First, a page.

3. Write clear, well-structured and critical philosophical essays

4. Comprehend major themes within philosophical texts

5. Articulate and defend their philosophical positions in class discussions

6. Select and evaluate primary and secondary sources and complete accompanying bibliography

Module information


Topic 1: Introduction to Western Philosophy
Topic 2: Introduction to Epistemology: Rationalism and Empiricism
Topic 3: Plato and Aristotle
Topic 4: Stoicism, Scepticism, Cynicism and Epicureanism
Topic 4: The philosophy of Doubt: Descartes and Hume
Topic 7: Kant: A response to Hume.
Topic 8: Introduction to Ethics
Topic 10: Aristotle's 'Virtue Ethics'.
Topic 11: Hume's ethics: 'Sympathy and the Passions'.
Topic 12: Kant's ethics: 'The Categorical Imperative'.
Topic 13: Bentham and Mill: 'Happiness and the Good Life'.
Topic 14: Nietzsche: 'Slave Morality'.
Topic 16: Applied ethics: Any two of the following: Embryo Research, Just War Theory, Animal Rights, Prostitution, Just War Theory, Euthanasia, Capital Punishment, Abortion.


Formative assessment:
Guided source and reading activity to be completed in week 3.

Summative assessment:
Coursework consists of the following assessments

Essay 1: (1,200 words – 15% weighting)
Essay 2: (1,500 words – 20% weighting)
Group debates: (10-15 minutes – 10% weighting)
Participation mark: (5%)

A final three-hour exam will constitute the other 50 per cent of the total mark for the module.

Reassessment strategy
- Failed Exam: Resit the exam which is re-aggregated with existing coursework mark to create a new module aggregate.

- Failed Coursework: Resubmit a piece of coursework (1,500 words) which is re-aggregated with existing exam mark to create a new module aggregate. The reassessment task will replace the coursework component and will enable the relevant learning outcomes to be met.

- Failed Exam and Coursework: Resit the exam and resubmit one piece of coursework (1,500 words) to be aggregated to create a new module aggregate.

Learning and teaching methods

The module is delivered via a weekly two hour lecture. This is followed by a two-hour seminar. There is also tutorial time available for individual consultations. Students are set a reading task for each week from one of the set texts especially chosen for the module. They are also expected to complete detailed lecture notes to use as a basis for class discussion in the seminars and tutorials. Photocopied handouts are provided during the course of the year with relevant information from journals although students are encouraged to become independent learners in this regard. Students will have the opportunity to present their own work in seminars on a non-assessed basis.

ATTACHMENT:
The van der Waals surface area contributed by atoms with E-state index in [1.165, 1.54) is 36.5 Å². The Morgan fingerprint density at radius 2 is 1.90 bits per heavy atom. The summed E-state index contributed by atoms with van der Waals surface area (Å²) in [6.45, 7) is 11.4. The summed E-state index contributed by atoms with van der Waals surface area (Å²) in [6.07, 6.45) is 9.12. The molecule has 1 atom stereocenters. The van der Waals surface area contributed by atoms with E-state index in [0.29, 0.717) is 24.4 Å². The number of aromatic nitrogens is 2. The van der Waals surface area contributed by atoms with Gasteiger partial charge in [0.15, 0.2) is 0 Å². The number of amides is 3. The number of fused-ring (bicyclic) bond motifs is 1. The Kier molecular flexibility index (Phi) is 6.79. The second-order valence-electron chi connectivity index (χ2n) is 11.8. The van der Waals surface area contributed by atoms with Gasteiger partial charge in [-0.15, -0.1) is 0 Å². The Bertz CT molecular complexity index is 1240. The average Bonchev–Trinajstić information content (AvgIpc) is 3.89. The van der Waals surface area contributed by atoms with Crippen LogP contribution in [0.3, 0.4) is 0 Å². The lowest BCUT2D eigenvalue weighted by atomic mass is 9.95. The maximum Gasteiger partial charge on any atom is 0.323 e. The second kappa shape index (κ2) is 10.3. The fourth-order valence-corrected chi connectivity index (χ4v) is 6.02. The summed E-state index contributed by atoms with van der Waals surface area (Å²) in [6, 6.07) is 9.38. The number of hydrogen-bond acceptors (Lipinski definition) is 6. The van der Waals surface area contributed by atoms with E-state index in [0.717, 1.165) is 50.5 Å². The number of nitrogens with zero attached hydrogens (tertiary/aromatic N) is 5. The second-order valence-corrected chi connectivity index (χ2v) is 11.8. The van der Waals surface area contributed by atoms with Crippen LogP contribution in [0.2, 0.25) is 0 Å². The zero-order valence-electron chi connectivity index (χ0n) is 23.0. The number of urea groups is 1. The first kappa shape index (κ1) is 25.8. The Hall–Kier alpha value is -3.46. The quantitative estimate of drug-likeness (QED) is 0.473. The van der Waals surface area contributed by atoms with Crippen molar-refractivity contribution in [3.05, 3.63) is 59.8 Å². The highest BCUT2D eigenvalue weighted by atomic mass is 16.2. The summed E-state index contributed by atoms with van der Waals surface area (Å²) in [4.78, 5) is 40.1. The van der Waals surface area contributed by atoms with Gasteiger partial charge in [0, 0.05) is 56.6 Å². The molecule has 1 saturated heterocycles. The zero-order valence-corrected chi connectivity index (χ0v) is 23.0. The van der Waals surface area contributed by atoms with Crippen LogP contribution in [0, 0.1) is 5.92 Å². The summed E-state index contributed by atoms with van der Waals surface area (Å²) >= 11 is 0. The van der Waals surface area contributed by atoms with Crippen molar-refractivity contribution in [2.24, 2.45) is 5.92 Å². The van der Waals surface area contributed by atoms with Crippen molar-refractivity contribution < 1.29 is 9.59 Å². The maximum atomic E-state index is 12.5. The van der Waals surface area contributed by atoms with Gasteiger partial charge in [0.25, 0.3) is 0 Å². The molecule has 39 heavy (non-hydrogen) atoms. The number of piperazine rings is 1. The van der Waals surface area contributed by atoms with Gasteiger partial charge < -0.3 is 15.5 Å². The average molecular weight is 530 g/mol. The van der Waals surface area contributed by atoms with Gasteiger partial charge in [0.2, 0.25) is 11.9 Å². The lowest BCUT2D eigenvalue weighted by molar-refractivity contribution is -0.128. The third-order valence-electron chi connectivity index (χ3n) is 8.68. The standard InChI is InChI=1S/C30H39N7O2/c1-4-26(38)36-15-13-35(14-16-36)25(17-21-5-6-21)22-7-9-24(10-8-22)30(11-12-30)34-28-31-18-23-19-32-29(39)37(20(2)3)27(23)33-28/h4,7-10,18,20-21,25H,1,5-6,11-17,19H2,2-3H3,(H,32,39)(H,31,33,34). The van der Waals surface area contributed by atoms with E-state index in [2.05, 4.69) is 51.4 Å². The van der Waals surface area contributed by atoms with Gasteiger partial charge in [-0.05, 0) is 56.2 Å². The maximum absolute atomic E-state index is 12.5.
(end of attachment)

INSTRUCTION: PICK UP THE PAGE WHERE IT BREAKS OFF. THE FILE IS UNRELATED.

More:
Lecture notes and slides will be available every week via Moodle.This module provides ideal preparation for further study in the Philosophy department where students will have the opportunity to study these and many other topics in more detail.


  • Double, Richard. (1999) Beginning philosophy, New York: Oxford University Press.
  • Cottingham, John. (2008) Western philosophy: an anthology, Malden, MA: Blackwell. vol. Blackwell philosophy anthologies
  • Bryan Magee. (2016) The Story of Philosophy: DK.
  • Norman, Richard. (1998) The moral philosophers: an introduction to ethics, Oxford: Oxford University Press.

The above list is indicative of the essential reading for the course. The library makes provision for all reading list items, with digital provision where possible, and these resources are shared between students. Further reading can be obtained from this module's reading list.

Assessment items, weightings and deadlines

Coursework / exam Description Deadline Weighting
Coursework   IA121 - Group Debates    20% 
Coursework   IA121 - Participation    10% 
Coursework   IA121 - Essay 1 - 1,200 Words    30% 
Coursework   IA121 - Essay 2 - 1,500 Words    40% 
Exam  1440 minutes during Summer (Main Period) (Main) 

Overall assessment

Coursework Exam
50% 50%


Coursework Exam
50% 50%
Module supervisor and teaching staff
Dr Kalina Stamenova, email: knstam@essex.ac.uk.
Dr Kalina Stamenova
Becky Humphreys (becky.humphreys@essex.ac.uk or 01206 872217)



External examiner

No external examiner information available for this module.
Available via Moodle
Of 713 hours, 220 (30.9%) hours available to students:
491 hours not recorded due to service coverage or fault;
2 hours not recorded due to opt-out by lecturer(s).


Further information
Essex Pathways